6| Promote it yourself. Listing your product and calling it a day is not going to work. You should have at least one form of social media to promote your shop and post to it regularly. There are also ads within Etsy and Google that you can spend money on. You know when you're browsing and you see a listing on the first page of your search that says "ad" in the corner? The shop owner pays for that (when you click on it). I spent my first year messing around with Etsy ads and spent way more than I made from them, but I learned from it! I could create an entire post on this topic alone and if you have questions, feel free to ask me, but my recommendation for that is to test out how much you're willing to spend per ad click and watch your stats from there. Then tweak the monetary amount as needed. Promoting can very much take up a good hour of your day's shop allotment. It's worth it though. People can't buy your stuff if they don't know about it!

 

7 | Stick with it. Nothing happens overnight. Etsy has been around for a while so there are a lot of shops selling a lot of things and a lot of them may be similar to what you're selling. You have to give it time. Work on your titles, tags and descriptions and promote! It take a lot of patience and it's not unusual to have a slow trickle of customers well into your second year but guess what? You keep learning as time goes on and know what to tweak in your shop here and there and then BOOM, it takes off. There's always going to be a time for learning, don't get discouraged during that time.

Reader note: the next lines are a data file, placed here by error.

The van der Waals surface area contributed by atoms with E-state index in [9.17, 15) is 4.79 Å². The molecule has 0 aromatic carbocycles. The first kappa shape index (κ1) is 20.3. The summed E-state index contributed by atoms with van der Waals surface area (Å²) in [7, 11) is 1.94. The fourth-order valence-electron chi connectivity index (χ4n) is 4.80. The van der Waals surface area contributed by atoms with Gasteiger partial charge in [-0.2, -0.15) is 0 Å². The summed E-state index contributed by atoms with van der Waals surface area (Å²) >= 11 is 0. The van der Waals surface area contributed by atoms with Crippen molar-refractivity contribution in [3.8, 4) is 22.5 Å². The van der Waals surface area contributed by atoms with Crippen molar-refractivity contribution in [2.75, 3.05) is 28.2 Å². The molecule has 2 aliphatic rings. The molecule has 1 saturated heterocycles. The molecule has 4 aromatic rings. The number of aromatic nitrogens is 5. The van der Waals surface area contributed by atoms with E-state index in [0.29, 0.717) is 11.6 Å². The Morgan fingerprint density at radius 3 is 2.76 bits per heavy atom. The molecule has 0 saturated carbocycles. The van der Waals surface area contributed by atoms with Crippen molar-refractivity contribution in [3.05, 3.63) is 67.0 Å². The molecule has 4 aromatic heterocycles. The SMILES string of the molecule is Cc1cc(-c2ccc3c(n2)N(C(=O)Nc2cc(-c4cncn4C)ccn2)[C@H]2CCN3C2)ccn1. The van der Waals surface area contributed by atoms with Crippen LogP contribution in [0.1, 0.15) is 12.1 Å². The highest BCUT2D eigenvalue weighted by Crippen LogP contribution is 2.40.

8 | Renew frequently. The listings expire every 4 months. When you list an item it gives you 4 months before it expires and you can manually or automatically renew it at that time. Each time you list something or renew, it's 20 cents. One method in the Etsy community to get your listings higher up in search results is to renew them before the 4 months are up. The theory here is that Etsy "sees" that you're being active in your shop instead of letting things stagnate so the search algorithm puts your items higher up in search since you're engaged.

    If you have a lot of listings, this can add up really fast so be careful. If you renewed 200 listings a week that would be $40/week or $160 a month! Crazy! That doesn't even include your ad budget. You don't want to do anything that makes you lose more money than you receive.

   Since I'm edging close to 400 listings I will renew the 5-10 oldest listings each week or whenever I think about it. That's only a few extra dollars a month and I'm getting decent placement in searches.